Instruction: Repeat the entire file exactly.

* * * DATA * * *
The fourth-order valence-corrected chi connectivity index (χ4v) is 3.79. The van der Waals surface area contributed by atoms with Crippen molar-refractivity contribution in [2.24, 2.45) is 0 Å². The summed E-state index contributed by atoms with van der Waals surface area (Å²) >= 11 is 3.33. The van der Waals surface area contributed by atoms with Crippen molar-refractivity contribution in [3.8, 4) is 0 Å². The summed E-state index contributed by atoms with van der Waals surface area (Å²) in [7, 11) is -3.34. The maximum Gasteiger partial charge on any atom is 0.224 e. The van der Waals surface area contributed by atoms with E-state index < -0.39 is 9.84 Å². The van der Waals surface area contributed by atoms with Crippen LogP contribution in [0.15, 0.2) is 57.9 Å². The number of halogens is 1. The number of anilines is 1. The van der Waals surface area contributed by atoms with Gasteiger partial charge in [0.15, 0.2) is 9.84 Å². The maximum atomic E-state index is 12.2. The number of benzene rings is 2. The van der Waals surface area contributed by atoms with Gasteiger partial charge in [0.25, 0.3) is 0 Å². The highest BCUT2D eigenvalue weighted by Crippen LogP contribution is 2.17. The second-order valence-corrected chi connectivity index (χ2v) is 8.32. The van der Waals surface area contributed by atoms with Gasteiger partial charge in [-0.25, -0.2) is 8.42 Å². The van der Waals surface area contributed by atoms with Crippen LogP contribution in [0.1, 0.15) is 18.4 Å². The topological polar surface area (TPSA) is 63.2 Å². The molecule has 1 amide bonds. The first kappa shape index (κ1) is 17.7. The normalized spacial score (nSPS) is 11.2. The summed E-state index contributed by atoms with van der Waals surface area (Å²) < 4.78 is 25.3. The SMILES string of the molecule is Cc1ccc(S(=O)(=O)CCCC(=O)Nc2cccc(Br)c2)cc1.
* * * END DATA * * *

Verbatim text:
The fourth-order valence-corrected chi connectivity index (χ4v) is 3.79. The van der Waals surface area contributed by atoms with Crippen molar-refractivity contribution in [2.24, 2.45) is 0 Å². The summed E-state index contributed by atoms with van der Waals surface area (Å²) >= 11 is 3.33. The van der Waals surface area contributed by atoms with Crippen molar-refractivity contribution in [3.8, 4) is 0 Å². The summed E-state index contributed by atoms with van der Waals surface area (Å²) in [7, 11) is -3.34. The maximum Gasteiger partial charge on any atom is 0.224 e. The van der Waals surface area contributed by atoms with E-state index < -0.39 is 9.84 Å². The van der Waals surface area contributed by atoms with Crippen LogP contribution in [0.15, 0.2) is 57.9 Å². The number of halogens is 1. The number of anilines is 1. The van der Waals surface area contributed by atoms with Gasteiger partial charge in [0.15, 0.2) is 9.84 Å². The maximum atomic E-state index is 12.2. The number of benzene rings is 2. The van der Waals surface area contributed by atoms with Gasteiger partial charge in [0.25, 0.3) is 0 Å². The highest BCUT2D eigenvalue weighted by Crippen LogP contribution is 2.17. The second-order valence-corrected chi connectivity index (χ2v) is 8.32. The van der Waals surface area contributed by atoms with Gasteiger partial charge in [-0.25, -0.2) is 8.42 Å². The van der Waals surface area contributed by atoms with Crippen LogP contribution in [0.1, 0.15) is 18.4 Å². The topological polar surface area (TPSA) is 63.2 Å². The molecule has 1 amide bonds. The first kappa shape index (κ1) is 17.7. The normalized spacial score (nSPS) is 11.2. The summed E-state index contributed by atoms with van der Waals surface area (Å²) < 4.78 is 25.3. The SMILES string of the molecule is Cc1ccc(S(=O)(=O)CCCC(=O)Nc2cccc(Br)c2)cc1.